Premier Wen Jiabao called on monks in Yushu, Qinghai, to stay pure when he paid a visit to the earthquake-devastated Tibetan autonomous prefecture on New Year's Eve.
Wen's third visit to the high-altitude plateau, which was hit by a 7.1-magnitude tremor in 2010 that killed at least 2,700 people, is being seen as another attempt to cement his legacy as a down-to-earth premier before he steps down in March.
State-run Xinhua reported yesterday that Wen went to Gyegu township, where new apartments and a square commemorating the legendary Tibetan king Gesar were built as part of post-quake reconstruction efforts.
Wen also visited the ancient Damkar monastery, which was severely damaged in the earthquake, and told the clergy he was concerned about laymen and monks in the quake-hit area.
A number of monasteries were damaged by the quake, and the region has also seen self-immolations among Tibetans.
"A monastery should be a clean and pure place where clergy abide by religious commandments and build a positive social image," Wen said.
Wen first visited the region just one day after it was hit by the earthquake, and followed up with another visit less than a month later.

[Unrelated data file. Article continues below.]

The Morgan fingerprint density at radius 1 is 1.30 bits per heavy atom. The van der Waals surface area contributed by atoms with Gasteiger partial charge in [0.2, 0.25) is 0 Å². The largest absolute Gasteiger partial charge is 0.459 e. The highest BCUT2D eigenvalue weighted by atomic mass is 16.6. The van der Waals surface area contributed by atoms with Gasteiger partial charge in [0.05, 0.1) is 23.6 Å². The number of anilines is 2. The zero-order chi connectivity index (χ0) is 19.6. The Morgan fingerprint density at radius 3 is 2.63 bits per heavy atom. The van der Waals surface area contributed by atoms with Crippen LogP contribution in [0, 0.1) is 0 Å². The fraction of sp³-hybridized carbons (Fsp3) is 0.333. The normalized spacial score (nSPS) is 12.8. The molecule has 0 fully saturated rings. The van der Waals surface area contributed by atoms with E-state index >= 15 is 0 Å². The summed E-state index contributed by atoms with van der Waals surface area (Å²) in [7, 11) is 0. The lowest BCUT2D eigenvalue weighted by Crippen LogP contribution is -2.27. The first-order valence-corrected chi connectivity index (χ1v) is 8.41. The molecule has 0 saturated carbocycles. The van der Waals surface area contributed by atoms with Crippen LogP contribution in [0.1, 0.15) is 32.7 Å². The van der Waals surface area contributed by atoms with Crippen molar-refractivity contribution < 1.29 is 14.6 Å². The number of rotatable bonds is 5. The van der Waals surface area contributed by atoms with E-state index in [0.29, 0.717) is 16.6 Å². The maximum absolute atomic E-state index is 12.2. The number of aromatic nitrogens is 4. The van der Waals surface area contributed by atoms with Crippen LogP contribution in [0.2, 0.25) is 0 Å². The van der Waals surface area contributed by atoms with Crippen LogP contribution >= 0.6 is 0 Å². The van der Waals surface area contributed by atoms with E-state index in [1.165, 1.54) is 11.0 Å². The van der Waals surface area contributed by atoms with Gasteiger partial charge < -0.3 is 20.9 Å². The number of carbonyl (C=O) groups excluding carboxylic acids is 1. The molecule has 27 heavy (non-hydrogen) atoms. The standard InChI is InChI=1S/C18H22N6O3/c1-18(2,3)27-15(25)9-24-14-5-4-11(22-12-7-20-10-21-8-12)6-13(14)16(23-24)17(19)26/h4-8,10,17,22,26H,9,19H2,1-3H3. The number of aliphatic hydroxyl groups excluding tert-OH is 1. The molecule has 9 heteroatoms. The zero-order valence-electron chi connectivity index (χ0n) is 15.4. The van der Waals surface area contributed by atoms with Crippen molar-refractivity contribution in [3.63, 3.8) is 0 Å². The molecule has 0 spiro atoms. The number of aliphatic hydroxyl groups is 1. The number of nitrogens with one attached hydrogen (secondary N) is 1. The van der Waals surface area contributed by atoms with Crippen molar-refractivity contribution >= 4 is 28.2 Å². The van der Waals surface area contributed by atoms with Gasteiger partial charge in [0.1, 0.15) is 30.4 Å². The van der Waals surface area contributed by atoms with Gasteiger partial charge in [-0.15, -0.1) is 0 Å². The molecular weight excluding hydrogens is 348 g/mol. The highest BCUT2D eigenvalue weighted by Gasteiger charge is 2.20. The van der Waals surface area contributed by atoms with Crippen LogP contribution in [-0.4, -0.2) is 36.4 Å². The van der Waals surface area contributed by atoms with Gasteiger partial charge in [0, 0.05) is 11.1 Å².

Observers expect that Wen may visit more disaster-hit areas to shore up his image as a grandfatherly premier who cares for the underprivileged.
For the past 10 years, Wen has usually been the first top official to arrive at the scene of a disaster. In the aftermath of an 8-magnitude earthquake in Sichuan province in 2008, Wen travelled around the quake zone, comforting weeping victims.
"Wen wants to be remembered as a premier who is close to the people," said political observer Zhang Lifan, formerly with the Chinese Academy of Social Sciences. "Wen has not accomplished much through his economic policies and calls for political reform because he is restricted inside the [Communist] Party. Boosting his populist image seems to be the only thing he can do to make himself known."
In January 2011, Wen made an unprecedented visit to the State Bureau for Letters and Calls, the government agency responsible for handling petitions, where he met eight petitioners. The visit gained him praise for caring about the lower class.
But critics decried the visit as a cynical ploy, citing rampant corruption and the crackdown on activists who helped the families of Sichuan earthquake victims seek redress from local government over the substandard school buildings that led to the deaths of thousands of children.
Wen's image was also tainted by a report in The New York Times on the wealth allegedly accumulated by some of his relatives.